Data breaches seem to be an everyday occurrence these days. The Identity Theft Resource Center estimates that since 2005 there have been more than 9,000 breaches, exposing more than 1 billion records. WalletHub recently published a report that looks at which state’s residents are most vulnerable to identity theft.
Nevada, Florida and New Jersey occupy the top three spots. However, Wyoming, Arizona, and California saw the highest average dollar amount lost due to fraud. One interesting thing the report looked at is each state’s policies that aim to protect its residents from identity fraud. Delaware ranks last in this regard. Some common protections states use to protect residents include security freezes for minors and identity theft passports that help victims of ID theft recover their identities.
Tips to help prevent identity theft
When news of a data breach breaks, you probably check to see if it's affected you, and you may sign up for identity theft protection. Too often, however, the damage has already been done. Identity theft protection services notify you if someone uses your information to commit fraud, but they don’t prevent your data from being stolen.
Luckily, there are many steps you can take to secure your personal information:
- Don’t give your information to unsolicited requests. According to RoboKiller.com, nearly 4.5 billion robocalls were made in June alone. Phone scams focus on using credible threats, like tech problems or the IRS, to get you to give up personal information. The FTC has a guide on how to deal with phone scams.
- Avoid carrying your Social Security card and try not to share your number widely. Some services may require it, especially if they need to check your credit. If it’s optional to include your SSN, don’t share it.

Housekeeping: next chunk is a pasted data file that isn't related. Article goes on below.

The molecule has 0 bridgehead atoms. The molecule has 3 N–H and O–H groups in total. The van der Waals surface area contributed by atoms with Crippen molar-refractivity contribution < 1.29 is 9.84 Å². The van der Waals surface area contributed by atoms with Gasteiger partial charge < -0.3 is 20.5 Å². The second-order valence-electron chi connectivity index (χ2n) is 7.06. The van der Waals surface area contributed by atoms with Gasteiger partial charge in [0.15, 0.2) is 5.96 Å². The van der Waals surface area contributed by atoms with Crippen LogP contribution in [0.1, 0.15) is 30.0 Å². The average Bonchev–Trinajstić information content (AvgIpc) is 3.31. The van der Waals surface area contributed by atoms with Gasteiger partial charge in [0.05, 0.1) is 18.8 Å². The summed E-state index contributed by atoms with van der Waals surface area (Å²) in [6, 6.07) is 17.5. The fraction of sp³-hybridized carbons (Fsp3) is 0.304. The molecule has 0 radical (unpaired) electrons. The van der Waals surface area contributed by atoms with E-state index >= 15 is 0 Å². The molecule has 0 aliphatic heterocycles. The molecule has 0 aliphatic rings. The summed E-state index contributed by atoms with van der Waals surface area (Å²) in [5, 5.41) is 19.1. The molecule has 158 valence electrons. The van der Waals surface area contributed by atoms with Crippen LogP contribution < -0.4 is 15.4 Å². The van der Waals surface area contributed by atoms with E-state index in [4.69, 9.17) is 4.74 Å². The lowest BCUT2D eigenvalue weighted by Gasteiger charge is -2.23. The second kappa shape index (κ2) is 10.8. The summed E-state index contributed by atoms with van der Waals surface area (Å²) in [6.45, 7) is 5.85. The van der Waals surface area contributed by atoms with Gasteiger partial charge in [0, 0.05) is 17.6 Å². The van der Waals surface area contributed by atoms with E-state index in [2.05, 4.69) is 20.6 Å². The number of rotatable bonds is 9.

- Empty your mailbox every day and shred sensitive documents before throwing them away. Do the same for anything that might have sensitive or personal information about your children. This may seem paranoid, but dedicated thieves can use this information to commit fraud.
- Use strong passwords and two-factor authentication where possible. According to a Javelin Strategy & Research report, 81 percent of hacks start with a stolen or hacked password. Experian has tips on how to make a strong password. If a website has an option for two-factor authentication, we recommend activating it. It adds an extra layer of security that helps ensure your accounts aren’t accessed by unauthorized people.
How to stay safe online
It seems like it's becoming harder and harder to keep your information safe. Data breaches, hacks and malware attacks are commonplace, but the internet is an essential part of modern life. Below are some tips and best practices for staying safe online. Keep in mind, these tips are geared toward your own personal habits and won’t protect you from institutional data hacks like the Equifax or Marriott breaches.
- Strong passwords: Create complex, unique passwords for all your critical accounts. Especially with so many institutions being compromised, using the same password across the web gives hackers the opportunity to access other accounts. Use a password manager to help you create and store unique passwords for all your accounts, and set up multi-factor authentication where possible,
- Don’t forget your phone: Someone may access your personal information on your lost or stolen smartphone. You should use a secure lock screen to prevent someone from accessing your phone. Also, keep your phone’s software updated to protect it from hackers.